Having just left his job at a US consulting company, Charles Reynolds faced a tough decision: either get an MBA or pursue business opportunities overseas.
He decided to do both, enrolling in Warwick Business School's distance learning MBA program while trying to grow an English-teaching business in Hong Kong.
“I opted for a distance learning program that would allow me the opportunity to spread my studies out if business was fruitful in Hong Kong,” says Reynolds.
Reynolds is one of a growing number of people choosing the flexibility of distance learning, or online, programs over traditional campus-based ones. And many are finding that – though different than the traditional classroom experience – distance learning can be a favorable alternative.
But can distance learning programs provide the same level of education as face-to-face ones?
Bert Valencia, director for Global MBA Programs at Thunderbird School of Management, was so concerned about this that he compared the grades of online students with those in Thunderbird’s traditional full-time program.
“I found no significant difference between the two,” he says. “So, is learning going on? I think it's definitely going on, despite some misconceptions.”
There are certainly a lot of misconceptions about distance learning. According to Rachel Killian of Warwick Business School, many people simply don't know how much distance learning programs have evolved in the past few years.
“The old view of people who study by distance learning is that they sit alone in a room with just their books,and they never talk to anybody,” says Kilian.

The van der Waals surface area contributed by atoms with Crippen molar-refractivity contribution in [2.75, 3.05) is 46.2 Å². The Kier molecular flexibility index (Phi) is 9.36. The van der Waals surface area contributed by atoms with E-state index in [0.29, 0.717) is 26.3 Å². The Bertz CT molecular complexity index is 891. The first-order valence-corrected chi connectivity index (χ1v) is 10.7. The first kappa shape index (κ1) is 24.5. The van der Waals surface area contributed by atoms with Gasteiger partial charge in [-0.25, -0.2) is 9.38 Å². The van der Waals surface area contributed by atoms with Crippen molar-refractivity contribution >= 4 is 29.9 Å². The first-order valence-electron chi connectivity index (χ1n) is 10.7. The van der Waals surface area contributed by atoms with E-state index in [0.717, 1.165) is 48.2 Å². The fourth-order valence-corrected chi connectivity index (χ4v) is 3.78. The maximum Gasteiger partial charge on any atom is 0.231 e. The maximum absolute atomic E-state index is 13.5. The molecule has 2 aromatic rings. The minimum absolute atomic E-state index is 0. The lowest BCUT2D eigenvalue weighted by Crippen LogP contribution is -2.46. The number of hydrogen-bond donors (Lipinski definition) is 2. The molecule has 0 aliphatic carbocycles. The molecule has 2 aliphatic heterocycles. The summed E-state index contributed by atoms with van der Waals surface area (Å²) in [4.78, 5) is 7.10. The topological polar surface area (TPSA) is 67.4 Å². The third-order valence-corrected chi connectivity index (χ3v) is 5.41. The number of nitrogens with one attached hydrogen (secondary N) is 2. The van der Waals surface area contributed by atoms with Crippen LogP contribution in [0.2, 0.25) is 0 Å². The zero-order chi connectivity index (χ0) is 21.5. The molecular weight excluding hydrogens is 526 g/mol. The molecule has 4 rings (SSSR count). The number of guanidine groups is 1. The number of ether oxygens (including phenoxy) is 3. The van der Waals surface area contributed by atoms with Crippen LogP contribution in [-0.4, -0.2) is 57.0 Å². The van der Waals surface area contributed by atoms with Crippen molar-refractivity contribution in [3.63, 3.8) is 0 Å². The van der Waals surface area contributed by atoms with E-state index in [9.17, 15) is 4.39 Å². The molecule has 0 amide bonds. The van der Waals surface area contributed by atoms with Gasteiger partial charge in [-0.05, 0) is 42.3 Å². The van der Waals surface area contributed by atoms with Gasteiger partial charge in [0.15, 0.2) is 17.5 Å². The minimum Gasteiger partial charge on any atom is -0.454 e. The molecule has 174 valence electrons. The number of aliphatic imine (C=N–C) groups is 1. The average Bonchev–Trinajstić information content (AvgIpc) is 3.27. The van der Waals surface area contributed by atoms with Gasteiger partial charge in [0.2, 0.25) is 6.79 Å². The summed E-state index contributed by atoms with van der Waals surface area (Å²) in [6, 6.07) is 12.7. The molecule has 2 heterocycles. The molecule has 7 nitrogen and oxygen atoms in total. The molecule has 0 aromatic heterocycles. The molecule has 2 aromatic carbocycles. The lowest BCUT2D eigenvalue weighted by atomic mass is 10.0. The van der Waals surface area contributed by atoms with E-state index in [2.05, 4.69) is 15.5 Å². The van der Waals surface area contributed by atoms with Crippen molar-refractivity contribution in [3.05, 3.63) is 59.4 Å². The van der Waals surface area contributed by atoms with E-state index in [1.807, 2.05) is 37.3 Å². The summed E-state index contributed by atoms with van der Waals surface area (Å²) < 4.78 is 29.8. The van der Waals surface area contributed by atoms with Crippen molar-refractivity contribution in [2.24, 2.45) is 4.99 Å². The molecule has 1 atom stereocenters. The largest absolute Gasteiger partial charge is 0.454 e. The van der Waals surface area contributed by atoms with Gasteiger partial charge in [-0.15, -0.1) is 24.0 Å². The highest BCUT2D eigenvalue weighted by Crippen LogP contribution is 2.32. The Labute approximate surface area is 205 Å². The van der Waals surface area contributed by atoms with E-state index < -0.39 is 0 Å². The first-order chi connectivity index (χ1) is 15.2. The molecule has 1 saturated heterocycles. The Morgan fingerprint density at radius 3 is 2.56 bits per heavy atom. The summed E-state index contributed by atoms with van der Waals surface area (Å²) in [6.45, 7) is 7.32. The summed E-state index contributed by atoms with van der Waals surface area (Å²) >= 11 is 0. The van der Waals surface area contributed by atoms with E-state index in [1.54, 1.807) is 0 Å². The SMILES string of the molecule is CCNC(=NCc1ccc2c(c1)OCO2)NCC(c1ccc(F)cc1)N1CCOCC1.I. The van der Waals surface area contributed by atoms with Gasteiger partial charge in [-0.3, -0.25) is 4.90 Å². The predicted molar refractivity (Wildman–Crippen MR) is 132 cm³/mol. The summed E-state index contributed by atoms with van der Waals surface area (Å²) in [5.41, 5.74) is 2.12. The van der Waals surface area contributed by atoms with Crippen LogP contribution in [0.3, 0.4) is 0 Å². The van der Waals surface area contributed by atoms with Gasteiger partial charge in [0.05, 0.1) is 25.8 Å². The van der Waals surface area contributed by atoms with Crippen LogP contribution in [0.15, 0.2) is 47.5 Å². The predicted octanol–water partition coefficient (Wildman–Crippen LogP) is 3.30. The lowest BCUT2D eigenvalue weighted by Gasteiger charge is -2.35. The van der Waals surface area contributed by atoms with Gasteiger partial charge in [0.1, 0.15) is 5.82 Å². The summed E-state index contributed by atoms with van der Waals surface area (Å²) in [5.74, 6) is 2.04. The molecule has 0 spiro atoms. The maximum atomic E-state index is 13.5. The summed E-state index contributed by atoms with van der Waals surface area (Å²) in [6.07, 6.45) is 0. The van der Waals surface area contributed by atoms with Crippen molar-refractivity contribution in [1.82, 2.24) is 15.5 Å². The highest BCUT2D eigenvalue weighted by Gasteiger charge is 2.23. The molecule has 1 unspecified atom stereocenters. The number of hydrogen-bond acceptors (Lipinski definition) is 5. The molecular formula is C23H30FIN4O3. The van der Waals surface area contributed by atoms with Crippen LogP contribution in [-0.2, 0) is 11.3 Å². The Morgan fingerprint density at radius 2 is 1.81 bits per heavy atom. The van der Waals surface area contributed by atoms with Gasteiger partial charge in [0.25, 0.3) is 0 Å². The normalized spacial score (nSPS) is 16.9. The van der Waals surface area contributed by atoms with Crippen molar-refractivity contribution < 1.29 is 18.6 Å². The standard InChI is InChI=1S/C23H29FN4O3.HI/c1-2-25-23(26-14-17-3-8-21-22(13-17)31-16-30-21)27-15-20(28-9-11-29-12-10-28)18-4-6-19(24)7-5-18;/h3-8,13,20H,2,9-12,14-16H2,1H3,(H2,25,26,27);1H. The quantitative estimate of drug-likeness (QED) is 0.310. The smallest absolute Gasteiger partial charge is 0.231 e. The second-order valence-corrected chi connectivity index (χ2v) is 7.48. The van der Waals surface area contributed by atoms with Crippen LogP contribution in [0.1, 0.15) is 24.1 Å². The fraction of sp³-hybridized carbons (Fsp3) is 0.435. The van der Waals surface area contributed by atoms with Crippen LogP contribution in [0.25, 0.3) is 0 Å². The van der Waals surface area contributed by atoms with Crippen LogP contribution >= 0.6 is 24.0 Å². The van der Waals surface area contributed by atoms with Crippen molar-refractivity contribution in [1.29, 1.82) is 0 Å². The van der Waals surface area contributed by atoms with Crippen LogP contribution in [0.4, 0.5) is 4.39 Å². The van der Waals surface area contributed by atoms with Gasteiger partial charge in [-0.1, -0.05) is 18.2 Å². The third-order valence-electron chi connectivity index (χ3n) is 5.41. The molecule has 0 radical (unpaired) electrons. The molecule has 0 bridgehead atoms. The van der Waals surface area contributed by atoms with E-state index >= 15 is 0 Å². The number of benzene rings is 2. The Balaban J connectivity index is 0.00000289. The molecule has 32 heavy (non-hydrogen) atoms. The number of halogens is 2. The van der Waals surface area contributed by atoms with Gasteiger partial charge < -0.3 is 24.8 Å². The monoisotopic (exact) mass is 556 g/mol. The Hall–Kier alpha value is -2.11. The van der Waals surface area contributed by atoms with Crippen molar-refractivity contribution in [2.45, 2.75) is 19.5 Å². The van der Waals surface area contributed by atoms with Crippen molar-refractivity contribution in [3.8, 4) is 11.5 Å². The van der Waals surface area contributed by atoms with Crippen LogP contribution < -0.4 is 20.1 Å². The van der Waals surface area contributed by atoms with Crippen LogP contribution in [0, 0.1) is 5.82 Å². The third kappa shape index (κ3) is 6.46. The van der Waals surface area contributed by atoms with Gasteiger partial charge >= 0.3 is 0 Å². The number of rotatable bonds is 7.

“That's just so out of date now.”
The Warwick distance learning MBA program, which saw its first intake in 1986, is one of the oldest, and the program certainly has changed from those first years. Now, according to Killian, classes take place in virtual space, where faculty teach directly to students, and students, through webcams, can engage in discussion.
Students enrolled in the University of Florida’s Warrington College of Business Administration Internet MBA programs receive lectures, complete with video and Power Point slides, in the form of downloadable content that they can watch on iPod Touches, which the school provides. According to Alex Sevilla, the director of Warrington’s MBA programs, this is valuable because it allows students to experience and absorb the lectures as many times as they need.
“Not only do you have it that one time when you listen to it and watch it for the first time,” says Sevilla, “but you have it for the rest of your career.”
According to Andrew Atzert, director of Arizona State University’s W. P. Carey MBA Online Program, technology has not just made distance learning methods comparable to being in a classroom; it has actually enhanced the learning experience.
“In a paradoxical way, online can be more interactive,” says Atzert.
He explains that in face-to-face classes, participation can be uneven and dominated by the most talkative students, so “if you're the kind of person who processes and doesn't immediately jump into a discussion, classrooms are challenging.”